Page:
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Being an Online Strength Coach

We continue to dive into the different settings a strength and conditioning coach might find themselves in. In this masterpiece we look at what it takes to be an “online strength coach”.

Let’s start with the obvious – online means “fake”, right? Well, it most definitely can. People can claim to anything online. Who’s going to stop them? What qualifies someone to be an online strength coach? That’s right, a dude with a six-pack or a chick with a big booty. They must know all there is about training. I want abs, I want a phat ass, let me shovel over some dough to this 20-year old knuckle head with great genetics so my 45-year-old body will look like theirs’! That is pretty much how it works, I think.

Whether you are looking to purchase an online program, or looking to become an online strength coach, I strongly suggest this – real world experience! Being an online strength coach without ever coaching someone in real life is about the same as a college grad with only classroom time under their belt trying to head up a collegiate strength program. You learn a lot in books, from videos, and paying attention in the classroom, but there is a difference between an NSCA quiz question and assessing movement as it happens and coaching real-life human beings. I don’t feel there is anything wrong with being an online strength coach. You can help people from all over the country and all over the world. Your reach can be greater than coaching only in person, and some can make a decent living doing it this way as well. However, to be good at this, and to be trusted – real world experience and results speak for themselves!

There are some positives to coaching remotely. You can make your own schedule; no more 0530 lift groups, no more mat drills, you can take your kids to school/practice, make appointments whenever, and you won’t need to schedule your training around hectic group times. You won’t have to adhere to the strict dress code most of us strength coaches are forced to endure (t-shirts and gym shorts can be so restricting). It can also allow you to branch out and try other career paths, while keeping a foot in the strength world. However, I would not suggest that last one for someone with little to no actual coaching experience.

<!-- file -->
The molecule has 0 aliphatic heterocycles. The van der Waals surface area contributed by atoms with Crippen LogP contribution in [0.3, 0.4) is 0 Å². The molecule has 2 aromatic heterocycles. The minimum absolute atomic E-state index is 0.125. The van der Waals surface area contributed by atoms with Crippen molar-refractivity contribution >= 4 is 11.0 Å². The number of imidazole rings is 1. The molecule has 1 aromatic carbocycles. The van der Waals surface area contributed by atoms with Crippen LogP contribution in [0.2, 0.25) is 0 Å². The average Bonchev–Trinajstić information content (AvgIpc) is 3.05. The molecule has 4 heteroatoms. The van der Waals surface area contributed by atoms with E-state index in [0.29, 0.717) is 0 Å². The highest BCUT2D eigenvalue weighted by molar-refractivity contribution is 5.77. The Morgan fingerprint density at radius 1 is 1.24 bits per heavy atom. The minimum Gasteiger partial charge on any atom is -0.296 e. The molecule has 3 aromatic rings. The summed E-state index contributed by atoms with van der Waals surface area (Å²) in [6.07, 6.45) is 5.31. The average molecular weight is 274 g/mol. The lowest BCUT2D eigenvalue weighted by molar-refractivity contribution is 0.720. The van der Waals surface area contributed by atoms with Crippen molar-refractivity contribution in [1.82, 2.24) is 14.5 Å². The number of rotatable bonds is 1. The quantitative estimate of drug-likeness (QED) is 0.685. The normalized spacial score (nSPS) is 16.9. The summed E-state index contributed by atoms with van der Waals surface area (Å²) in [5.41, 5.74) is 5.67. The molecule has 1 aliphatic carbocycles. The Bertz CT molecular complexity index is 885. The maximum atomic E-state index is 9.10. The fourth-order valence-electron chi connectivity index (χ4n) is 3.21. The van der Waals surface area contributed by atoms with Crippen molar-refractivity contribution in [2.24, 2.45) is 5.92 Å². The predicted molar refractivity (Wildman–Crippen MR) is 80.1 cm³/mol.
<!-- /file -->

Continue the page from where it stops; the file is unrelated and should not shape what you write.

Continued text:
The negatives – well, when someone asks you what you do for a living you would say “I’m an online strength coach”, but who cares what anyone thinks! The biggest would be the in-person interaction. One can still make an impact, you can video meet, implement RPE or a questionnaire to try to replace some of the art of coaching. Heck, you can even have them video every work set and send it to you. It is still not the same as being there in-person. The relationships you build from seeing them at their best and at their worst is far stronger than the ones built through a weekly Skype.

Remote coaching has a unique set of challenges, but also allows for a better work: life balance and the flexibility to enjoy other aspects of life (if done full-time). It can also allow one to enjoy and explore other opportunities while continuing to impact others by building strength and confidence. Is it the ideal setting to be in? That is up to the individual to decide.

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